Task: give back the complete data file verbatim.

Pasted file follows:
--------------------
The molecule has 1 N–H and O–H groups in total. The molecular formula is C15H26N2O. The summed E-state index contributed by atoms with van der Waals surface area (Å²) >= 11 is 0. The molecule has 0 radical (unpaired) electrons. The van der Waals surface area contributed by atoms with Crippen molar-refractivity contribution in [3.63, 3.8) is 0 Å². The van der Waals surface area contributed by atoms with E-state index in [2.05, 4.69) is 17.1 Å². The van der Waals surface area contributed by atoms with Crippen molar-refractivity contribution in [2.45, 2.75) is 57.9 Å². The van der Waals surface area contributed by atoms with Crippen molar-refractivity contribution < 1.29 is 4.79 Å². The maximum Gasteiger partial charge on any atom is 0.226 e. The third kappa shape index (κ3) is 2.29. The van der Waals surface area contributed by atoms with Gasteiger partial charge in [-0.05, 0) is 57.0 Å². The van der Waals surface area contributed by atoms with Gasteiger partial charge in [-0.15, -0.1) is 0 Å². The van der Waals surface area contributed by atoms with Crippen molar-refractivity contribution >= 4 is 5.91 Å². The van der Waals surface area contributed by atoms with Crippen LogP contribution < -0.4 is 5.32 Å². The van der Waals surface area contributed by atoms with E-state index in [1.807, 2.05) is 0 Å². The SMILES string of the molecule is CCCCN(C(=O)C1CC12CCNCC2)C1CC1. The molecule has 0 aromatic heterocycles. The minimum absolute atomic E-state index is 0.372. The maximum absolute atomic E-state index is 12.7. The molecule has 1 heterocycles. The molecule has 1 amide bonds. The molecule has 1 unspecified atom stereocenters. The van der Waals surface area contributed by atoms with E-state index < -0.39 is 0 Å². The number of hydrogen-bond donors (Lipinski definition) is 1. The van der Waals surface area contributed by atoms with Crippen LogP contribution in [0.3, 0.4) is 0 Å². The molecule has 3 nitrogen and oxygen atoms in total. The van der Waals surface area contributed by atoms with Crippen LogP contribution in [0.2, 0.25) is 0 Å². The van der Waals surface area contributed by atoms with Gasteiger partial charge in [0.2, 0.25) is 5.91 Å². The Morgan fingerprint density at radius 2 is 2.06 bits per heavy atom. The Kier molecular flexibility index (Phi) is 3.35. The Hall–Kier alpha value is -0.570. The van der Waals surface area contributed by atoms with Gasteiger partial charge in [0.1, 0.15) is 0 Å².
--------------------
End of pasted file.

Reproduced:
The molecule has 1 N–H and O–H groups in total. The molecular formula is C15H26N2O. The summed E-state index contributed by atoms with van der Waals surface area (Å²) >= 11 is 0. The molecule has 0 radical (unpaired) electrons. The van der Waals surface area contributed by atoms with Crippen molar-refractivity contribution in [3.63, 3.8) is 0 Å². The van der Waals surface area contributed by atoms with E-state index in [2.05, 4.69) is 17.1 Å². The van der Waals surface area contributed by atoms with Crippen molar-refractivity contribution in [2.45, 2.75) is 57.9 Å². The van der Waals surface area contributed by atoms with Crippen molar-refractivity contribution < 1.29 is 4.79 Å². The maximum Gasteiger partial charge on any atom is 0.226 e. The third kappa shape index (κ3) is 2.29. The van der Waals surface area contributed by atoms with Gasteiger partial charge in [-0.05, 0) is 57.0 Å². The van der Waals surface area contributed by atoms with Gasteiger partial charge in [-0.15, -0.1) is 0 Å². The van der Waals surface area contributed by atoms with Crippen molar-refractivity contribution >= 4 is 5.91 Å². The van der Waals surface area contributed by atoms with Crippen LogP contribution < -0.4 is 5.32 Å². The van der Waals surface area contributed by atoms with E-state index in [1.807, 2.05) is 0 Å². The SMILES string of the molecule is CCCCN(C(=O)C1CC12CCNCC2)C1CC1. The molecule has 0 aromatic heterocycles. The minimum absolute atomic E-state index is 0.372. The maximum absolute atomic E-state index is 12.7. The molecule has 1 heterocycles. The molecule has 1 amide bonds. The molecule has 1 unspecified atom stereocenters. The van der Waals surface area contributed by atoms with E-state index < -0.39 is 0 Å². The number of hydrogen-bond donors (Lipinski definition) is 1. The van der Waals surface area contributed by atoms with Crippen LogP contribution in [0.3, 0.4) is 0 Å². The molecule has 3 nitrogen and oxygen atoms in total. The van der Waals surface area contributed by atoms with Crippen LogP contribution in [0.2, 0.25) is 0 Å². The van der Waals surface area contributed by atoms with Gasteiger partial charge in [0.2, 0.25) is 5.91 Å². The Morgan fingerprint density at radius 2 is 2.06 bits per heavy atom. The Kier molecular flexibility index (Phi) is 3.35. The Hall–Kier alpha value is -0.570. The van der Waals surface area contributed by atoms with Gasteiger partial charge in [0.1, 0.15) is 0 Å².